John Hanzl. Author, action / adventure www.johnhanzl.com

Online abaddon

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Hopper will be test-fired with at least one Raptor, at least once, attached to the ground (like every SpaceX vehicle other than Grashopper)
Nitpick: and F9R Dev 1 and Crew Dragon pad abort test article and Crew Dragon hover test article (I think those last two were different, but they could be one and the same).
« Last Edit: 03/14/2019 08:45 pm by abaddon »

Offline Wargrim

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I caught some testing being done on the Hopper.

Another tank pressure test, or do the clouds coming from the ground equipment tell a different story?

Offline RoboGoofers

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cropped this pic to point out the condensation on the cooling tower and what looks like a cryo liquid dump on the slope. (not methane, of course.)

Offline NGC 4258

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Some watching Starship Cam believe a static fire or something fiery was just spotted. There was obviously a flash where the engine is supposed to go.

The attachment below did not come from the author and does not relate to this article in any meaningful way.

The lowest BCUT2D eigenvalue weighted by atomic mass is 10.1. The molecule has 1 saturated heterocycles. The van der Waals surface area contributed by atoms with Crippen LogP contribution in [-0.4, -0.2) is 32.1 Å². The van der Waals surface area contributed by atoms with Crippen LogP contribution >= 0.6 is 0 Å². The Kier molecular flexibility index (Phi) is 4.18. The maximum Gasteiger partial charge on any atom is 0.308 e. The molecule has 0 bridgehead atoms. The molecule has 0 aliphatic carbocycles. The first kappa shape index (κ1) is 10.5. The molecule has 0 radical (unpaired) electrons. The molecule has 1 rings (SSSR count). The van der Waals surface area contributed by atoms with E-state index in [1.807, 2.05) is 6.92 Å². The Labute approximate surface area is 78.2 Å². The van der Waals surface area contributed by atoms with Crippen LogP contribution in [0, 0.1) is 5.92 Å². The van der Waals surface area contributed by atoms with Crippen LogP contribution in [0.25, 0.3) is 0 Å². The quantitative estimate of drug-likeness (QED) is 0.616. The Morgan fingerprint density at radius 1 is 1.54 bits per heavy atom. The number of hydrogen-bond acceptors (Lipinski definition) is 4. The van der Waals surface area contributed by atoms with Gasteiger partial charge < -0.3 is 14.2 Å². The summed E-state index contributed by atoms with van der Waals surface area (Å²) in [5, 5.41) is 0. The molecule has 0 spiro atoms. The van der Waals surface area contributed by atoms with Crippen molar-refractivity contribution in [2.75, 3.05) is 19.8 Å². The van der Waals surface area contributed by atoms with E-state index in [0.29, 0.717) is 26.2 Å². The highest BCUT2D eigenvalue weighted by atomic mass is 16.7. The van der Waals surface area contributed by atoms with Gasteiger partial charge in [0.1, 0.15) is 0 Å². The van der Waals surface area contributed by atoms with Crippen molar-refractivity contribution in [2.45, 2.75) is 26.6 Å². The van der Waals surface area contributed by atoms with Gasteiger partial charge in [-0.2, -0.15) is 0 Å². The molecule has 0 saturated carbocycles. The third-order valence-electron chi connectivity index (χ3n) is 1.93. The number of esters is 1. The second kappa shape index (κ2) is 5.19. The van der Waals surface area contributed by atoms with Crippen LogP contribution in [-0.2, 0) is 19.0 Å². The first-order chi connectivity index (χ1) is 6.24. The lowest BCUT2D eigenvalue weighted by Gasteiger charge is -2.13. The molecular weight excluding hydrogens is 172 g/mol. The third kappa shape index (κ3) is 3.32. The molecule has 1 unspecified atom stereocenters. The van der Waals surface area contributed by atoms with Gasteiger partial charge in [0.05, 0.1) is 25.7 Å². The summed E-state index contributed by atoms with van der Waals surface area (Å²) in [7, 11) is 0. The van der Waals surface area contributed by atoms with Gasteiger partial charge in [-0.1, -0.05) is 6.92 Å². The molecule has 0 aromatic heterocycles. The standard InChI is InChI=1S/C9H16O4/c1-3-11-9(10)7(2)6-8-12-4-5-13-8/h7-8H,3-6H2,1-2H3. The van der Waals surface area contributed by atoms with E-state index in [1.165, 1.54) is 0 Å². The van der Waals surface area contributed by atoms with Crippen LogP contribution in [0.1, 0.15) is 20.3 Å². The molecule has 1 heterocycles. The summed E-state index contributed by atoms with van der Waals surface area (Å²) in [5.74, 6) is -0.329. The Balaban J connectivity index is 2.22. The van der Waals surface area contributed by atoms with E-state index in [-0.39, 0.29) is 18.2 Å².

I think it might have been an ignitor test or something of the sort.
« Last Edit: 03/14/2019 09:23 pm by NGC 4258 »
We can lick gravity, but sometimes the paperwork is overwhelming.

Offline Wargrim

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Id be careful to put too much weight in spotted flashes on that distance when the Hopper is so reflective. But if our local observers can confirm some sort of ignition, that would be wonderful. :D Cant be a full burn cause they would have had to close the road before that.

Offline Kansan52

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Reflection off cloud/fog caused by liquid nitrogen?

Offline jimothytones

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Some watching Starship Cam believe a static fire or something fiery was just spotted. There was obviously a flash where the engine is supposed to go.

I think it might have been an ignitor test or something of the sort.

Could it be the flare stack?

Online OxCartMark

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Now we need not only cameras and camera drones but also microphones and maybe seismometers.